Based on settlement prices, the spread was at 1.164400:1 compared to 1.12640:1 in the previous report. The spread rose 3.80 cents as live cattle rose and lean hog futures declined over the past week. The spread moved towards the long-term average as pork became less expensive than beef over the past week. The April cattle-hog spread hit the high at 1.4971 on August 12, 2020. The spread made a new low at 0.9887:1 on June 1, with August live cattle’s price under August lean hog prices. Hogs dropped far more than cattle in 2020 during the pandemic and corrected, sending the spread well below the long-term average. The October spread was at the 1.4356:1 level, just above the long-term norm, with October feeders settling at $1.28525 and the October lean hogs at 89.525 cents per pound.
Hogs remain historically expensive compared to cattle in August. Soybean and corn prices will continue to impact cattle and hogs over the coming weeks and months as they are the main ingredients in animal feed products.
The COW ETN is illiquid but can be an acceptable substitute for those who do not venture into the futures arena. I am neutral on the meats. As with all commodities, the higher prices climb, the more the risk of pullbacks becomes. Protect those profitable positions so profits do not turn into losses. The $1 level remains a pivot point in August lean hogs, with the $1.20 level the pivotal level in August live cattle futures. $1.60 is the level in the August feeders. I will begin covering the October contracts in the next report.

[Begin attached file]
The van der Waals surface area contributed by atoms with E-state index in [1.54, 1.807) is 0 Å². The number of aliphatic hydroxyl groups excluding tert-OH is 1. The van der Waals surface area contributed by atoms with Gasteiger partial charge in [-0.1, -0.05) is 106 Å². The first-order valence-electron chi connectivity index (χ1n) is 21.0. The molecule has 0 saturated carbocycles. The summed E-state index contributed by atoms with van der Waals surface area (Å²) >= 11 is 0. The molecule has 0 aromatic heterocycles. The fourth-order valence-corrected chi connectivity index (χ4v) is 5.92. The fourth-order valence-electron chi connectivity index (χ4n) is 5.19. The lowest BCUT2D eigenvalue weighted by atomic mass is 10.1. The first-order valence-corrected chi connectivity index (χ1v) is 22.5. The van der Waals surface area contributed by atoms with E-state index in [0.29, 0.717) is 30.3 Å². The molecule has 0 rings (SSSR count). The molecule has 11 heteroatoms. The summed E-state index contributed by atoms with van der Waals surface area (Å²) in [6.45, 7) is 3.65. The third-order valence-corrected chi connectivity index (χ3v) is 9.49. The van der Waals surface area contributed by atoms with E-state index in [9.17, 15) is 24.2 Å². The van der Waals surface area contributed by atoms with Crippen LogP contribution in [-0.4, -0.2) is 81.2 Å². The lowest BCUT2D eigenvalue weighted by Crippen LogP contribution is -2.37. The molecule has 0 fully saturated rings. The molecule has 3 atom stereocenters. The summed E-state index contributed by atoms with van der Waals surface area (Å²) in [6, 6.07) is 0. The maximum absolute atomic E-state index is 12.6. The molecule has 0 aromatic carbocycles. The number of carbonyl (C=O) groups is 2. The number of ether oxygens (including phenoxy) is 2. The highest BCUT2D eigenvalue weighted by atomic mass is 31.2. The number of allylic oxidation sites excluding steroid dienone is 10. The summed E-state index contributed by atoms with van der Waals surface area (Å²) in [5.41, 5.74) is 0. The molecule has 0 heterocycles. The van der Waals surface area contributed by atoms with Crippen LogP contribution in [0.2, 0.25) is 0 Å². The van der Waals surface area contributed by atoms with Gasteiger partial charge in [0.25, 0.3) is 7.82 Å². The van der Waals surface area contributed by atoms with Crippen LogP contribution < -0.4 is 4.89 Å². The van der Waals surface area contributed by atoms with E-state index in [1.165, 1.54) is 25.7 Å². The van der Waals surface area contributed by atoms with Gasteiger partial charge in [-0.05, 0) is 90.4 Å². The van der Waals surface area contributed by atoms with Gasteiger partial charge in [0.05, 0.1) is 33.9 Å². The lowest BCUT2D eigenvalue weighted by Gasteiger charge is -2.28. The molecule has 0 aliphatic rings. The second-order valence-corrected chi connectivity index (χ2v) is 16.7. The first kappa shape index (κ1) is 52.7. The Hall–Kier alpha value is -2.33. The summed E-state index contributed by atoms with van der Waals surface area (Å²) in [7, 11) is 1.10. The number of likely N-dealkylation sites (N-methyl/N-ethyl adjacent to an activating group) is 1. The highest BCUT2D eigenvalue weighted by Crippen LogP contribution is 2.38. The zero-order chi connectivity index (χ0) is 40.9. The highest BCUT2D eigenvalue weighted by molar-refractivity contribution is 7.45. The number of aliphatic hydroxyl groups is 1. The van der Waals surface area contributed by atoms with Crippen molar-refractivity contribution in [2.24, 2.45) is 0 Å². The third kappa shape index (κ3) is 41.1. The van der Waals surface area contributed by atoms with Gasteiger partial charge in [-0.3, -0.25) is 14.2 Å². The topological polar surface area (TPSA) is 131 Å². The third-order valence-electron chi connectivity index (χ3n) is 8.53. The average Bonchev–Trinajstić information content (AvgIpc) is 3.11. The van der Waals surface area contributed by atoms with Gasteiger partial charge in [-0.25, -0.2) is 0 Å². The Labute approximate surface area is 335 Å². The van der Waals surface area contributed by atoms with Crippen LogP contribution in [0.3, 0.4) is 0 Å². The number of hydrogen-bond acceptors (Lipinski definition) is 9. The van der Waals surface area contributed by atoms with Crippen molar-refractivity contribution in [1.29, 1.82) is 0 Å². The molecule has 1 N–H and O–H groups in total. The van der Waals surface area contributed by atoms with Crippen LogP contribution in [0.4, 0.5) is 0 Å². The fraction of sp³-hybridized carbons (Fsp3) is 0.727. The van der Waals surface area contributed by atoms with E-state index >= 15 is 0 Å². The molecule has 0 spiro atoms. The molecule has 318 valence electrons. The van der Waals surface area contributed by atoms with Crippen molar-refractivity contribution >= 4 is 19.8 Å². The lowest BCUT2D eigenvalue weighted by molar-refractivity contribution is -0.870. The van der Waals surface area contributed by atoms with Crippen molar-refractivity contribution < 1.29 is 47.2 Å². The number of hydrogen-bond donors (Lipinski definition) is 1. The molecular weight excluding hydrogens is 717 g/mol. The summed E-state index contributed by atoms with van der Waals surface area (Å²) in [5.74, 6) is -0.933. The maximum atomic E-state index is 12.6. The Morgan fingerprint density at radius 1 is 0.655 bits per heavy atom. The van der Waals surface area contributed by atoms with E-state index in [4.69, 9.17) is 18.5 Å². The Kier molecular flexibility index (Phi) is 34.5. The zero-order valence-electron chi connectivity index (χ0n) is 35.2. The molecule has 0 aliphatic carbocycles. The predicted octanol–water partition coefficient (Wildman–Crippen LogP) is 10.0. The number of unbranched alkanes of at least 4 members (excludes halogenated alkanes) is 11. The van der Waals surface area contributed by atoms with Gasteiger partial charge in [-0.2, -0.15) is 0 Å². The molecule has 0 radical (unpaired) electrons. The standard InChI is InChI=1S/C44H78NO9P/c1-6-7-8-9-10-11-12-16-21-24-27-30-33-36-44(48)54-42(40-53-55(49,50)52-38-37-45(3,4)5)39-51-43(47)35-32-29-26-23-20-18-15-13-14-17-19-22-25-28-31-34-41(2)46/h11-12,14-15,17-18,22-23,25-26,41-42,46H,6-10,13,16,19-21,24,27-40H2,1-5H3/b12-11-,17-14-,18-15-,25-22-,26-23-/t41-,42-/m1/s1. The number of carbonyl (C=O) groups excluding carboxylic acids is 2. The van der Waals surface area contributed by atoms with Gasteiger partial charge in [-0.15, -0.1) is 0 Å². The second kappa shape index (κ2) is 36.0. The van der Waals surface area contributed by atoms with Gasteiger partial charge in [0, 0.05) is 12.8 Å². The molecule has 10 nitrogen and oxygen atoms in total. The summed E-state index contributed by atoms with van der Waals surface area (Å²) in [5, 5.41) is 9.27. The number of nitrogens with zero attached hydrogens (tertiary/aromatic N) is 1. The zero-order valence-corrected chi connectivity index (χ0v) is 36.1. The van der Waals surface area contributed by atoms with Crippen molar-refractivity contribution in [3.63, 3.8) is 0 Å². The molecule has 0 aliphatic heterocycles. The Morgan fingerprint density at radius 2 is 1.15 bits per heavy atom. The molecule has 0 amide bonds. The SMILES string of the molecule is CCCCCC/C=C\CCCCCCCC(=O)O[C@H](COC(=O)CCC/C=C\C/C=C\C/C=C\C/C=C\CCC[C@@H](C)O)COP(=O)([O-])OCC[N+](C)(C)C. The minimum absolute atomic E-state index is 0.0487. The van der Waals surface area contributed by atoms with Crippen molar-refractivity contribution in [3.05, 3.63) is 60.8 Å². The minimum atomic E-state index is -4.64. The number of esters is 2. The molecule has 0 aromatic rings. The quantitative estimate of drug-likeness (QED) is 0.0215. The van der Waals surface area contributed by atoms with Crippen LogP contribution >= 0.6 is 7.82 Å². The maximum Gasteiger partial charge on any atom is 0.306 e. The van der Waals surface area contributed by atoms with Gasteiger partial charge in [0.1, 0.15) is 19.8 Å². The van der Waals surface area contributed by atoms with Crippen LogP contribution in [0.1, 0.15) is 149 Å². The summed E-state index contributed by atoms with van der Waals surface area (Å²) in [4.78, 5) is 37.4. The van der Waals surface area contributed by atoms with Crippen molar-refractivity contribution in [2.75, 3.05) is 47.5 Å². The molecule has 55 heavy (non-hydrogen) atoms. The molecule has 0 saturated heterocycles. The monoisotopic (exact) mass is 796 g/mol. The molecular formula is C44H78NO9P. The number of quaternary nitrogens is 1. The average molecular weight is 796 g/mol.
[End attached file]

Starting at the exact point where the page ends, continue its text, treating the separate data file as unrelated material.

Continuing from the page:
All of the soft commodities on the ICE futures exchange posted gains over the past week, led by the explosive move in coffee futures. Brazil is the world’s leading producer of Arabica coffee beans, sugarcane, and oranges. The three soft commodities posted substantial gains over the past week. Cocoa and cotton prices also moved to the upside since July 21.
October sugar futures rose by 5.32% since July 21, with the price settling at 18.61 cents. The price had mostly made higher lows and higher highs over the past months, and the trend remains bullish. The high in 2021 came on February 23 when the expired March sugar reached 18.94 cents, the highest price since March 2017. The October contract reached a high of 18.73 cents on July 27.